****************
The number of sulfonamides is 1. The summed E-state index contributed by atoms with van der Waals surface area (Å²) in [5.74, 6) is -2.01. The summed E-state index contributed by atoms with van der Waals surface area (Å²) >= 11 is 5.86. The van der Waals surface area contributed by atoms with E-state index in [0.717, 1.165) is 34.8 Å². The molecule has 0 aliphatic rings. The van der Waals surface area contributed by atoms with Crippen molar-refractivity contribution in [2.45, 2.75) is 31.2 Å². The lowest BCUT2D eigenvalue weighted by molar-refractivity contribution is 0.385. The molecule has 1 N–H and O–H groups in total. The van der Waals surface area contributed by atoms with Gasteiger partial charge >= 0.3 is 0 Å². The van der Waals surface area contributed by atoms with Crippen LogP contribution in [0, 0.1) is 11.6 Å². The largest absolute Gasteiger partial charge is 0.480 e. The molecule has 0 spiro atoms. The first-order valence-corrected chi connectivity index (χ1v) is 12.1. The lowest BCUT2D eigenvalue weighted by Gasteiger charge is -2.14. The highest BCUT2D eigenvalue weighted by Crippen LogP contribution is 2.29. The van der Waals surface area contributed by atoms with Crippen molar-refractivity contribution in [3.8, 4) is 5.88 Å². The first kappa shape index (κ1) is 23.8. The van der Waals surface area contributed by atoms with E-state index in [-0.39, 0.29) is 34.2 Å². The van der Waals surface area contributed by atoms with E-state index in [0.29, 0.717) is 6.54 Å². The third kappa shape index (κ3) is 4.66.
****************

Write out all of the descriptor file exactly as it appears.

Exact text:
The number of sulfonamides is 1. The summed E-state index contributed by atoms with van der Waals surface area (Å²) in [5.74, 6) is -2.01. The summed E-state index contributed by atoms with van der Waals surface area (Å²) >= 11 is 5.86. The van der Waals surface area contributed by atoms with E-state index in [0.717, 1.165) is 34.8 Å². The molecule has 0 aliphatic rings. The van der Waals surface area contributed by atoms with Crippen molar-refractivity contribution in [2.45, 2.75) is 31.2 Å². The lowest BCUT2D eigenvalue weighted by molar-refractivity contribution is 0.385. The molecule has 1 N–H and O–H groups in total. The van der Waals surface area contributed by atoms with Gasteiger partial charge >= 0.3 is 0 Å². The van der Waals surface area contributed by atoms with Crippen LogP contribution in [0, 0.1) is 11.6 Å². The largest absolute Gasteiger partial charge is 0.480 e. The molecule has 0 spiro atoms. The first-order valence-corrected chi connectivity index (χ1v) is 12.1. The lowest BCUT2D eigenvalue weighted by Gasteiger charge is -2.14. The highest BCUT2D eigenvalue weighted by Crippen LogP contribution is 2.29. The van der Waals surface area contributed by atoms with Crippen molar-refractivity contribution in [3.8, 4) is 5.88 Å². The first kappa shape index (κ1) is 23.8. The van der Waals surface area contributed by atoms with E-state index in [-0.39, 0.29) is 34.2 Å². The van der Waals surface area contributed by atoms with E-state index in [0.29, 0.717) is 6.54 Å². The third kappa shape index (κ3) is 4.66.